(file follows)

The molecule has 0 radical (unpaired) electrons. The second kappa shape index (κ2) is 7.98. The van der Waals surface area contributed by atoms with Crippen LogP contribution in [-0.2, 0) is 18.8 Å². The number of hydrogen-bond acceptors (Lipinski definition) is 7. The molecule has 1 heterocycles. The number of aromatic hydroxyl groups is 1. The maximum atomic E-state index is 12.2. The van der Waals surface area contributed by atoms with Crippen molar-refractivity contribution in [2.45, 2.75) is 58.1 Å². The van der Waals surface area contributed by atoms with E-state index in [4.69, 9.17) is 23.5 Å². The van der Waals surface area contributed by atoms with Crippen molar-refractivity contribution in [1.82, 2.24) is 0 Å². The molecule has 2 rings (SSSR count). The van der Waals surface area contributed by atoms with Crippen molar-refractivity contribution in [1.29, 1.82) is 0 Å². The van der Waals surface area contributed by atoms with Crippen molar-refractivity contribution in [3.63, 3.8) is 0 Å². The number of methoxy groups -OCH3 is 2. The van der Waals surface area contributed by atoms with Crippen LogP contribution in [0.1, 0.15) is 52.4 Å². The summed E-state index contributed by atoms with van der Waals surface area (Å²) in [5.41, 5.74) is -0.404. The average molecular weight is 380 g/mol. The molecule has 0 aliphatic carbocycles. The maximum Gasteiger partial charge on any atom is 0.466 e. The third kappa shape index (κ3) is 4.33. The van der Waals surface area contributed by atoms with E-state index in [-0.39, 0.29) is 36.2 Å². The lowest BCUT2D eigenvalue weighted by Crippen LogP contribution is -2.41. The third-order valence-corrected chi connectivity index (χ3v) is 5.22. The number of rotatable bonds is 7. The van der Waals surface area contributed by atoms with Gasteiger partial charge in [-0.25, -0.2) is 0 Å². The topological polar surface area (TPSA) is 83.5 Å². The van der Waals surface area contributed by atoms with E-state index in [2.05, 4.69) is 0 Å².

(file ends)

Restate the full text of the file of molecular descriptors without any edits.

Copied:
The molecule has 0 radical (unpaired) electrons. The second kappa shape index (κ2) is 7.98. The van der Waals surface area contributed by atoms with Crippen LogP contribution in [-0.2, 0) is 18.8 Å². The number of hydrogen-bond acceptors (Lipinski definition) is 7. The molecule has 1 heterocycles. The number of aromatic hydroxyl groups is 1. The maximum atomic E-state index is 12.2. The van der Waals surface area contributed by atoms with Crippen molar-refractivity contribution in [2.45, 2.75) is 58.1 Å². The van der Waals surface area contributed by atoms with E-state index in [4.69, 9.17) is 23.5 Å². The van der Waals surface area contributed by atoms with Crippen molar-refractivity contribution in [1.82, 2.24) is 0 Å². The molecule has 2 rings (SSSR count). The van der Waals surface area contributed by atoms with Crippen molar-refractivity contribution in [1.29, 1.82) is 0 Å². The van der Waals surface area contributed by atoms with Crippen molar-refractivity contribution in [3.63, 3.8) is 0 Å². The number of methoxy groups -OCH3 is 2. The van der Waals surface area contributed by atoms with Crippen LogP contribution in [0.1, 0.15) is 52.4 Å². The summed E-state index contributed by atoms with van der Waals surface area (Å²) in [5.41, 5.74) is -0.404. The average molecular weight is 380 g/mol. The molecule has 0 aliphatic carbocycles. The maximum Gasteiger partial charge on any atom is 0.466 e. The third kappa shape index (κ3) is 4.33. The van der Waals surface area contributed by atoms with E-state index in [-0.39, 0.29) is 36.2 Å². The lowest BCUT2D eigenvalue weighted by Crippen LogP contribution is -2.41. The third-order valence-corrected chi connectivity index (χ3v) is 5.22. The number of rotatable bonds is 7. The van der Waals surface area contributed by atoms with Gasteiger partial charge in [-0.25, -0.2) is 0 Å². The topological polar surface area (TPSA) is 83.5 Å². The van der Waals surface area contributed by atoms with E-state index in [2.05, 4.69) is 0 Å².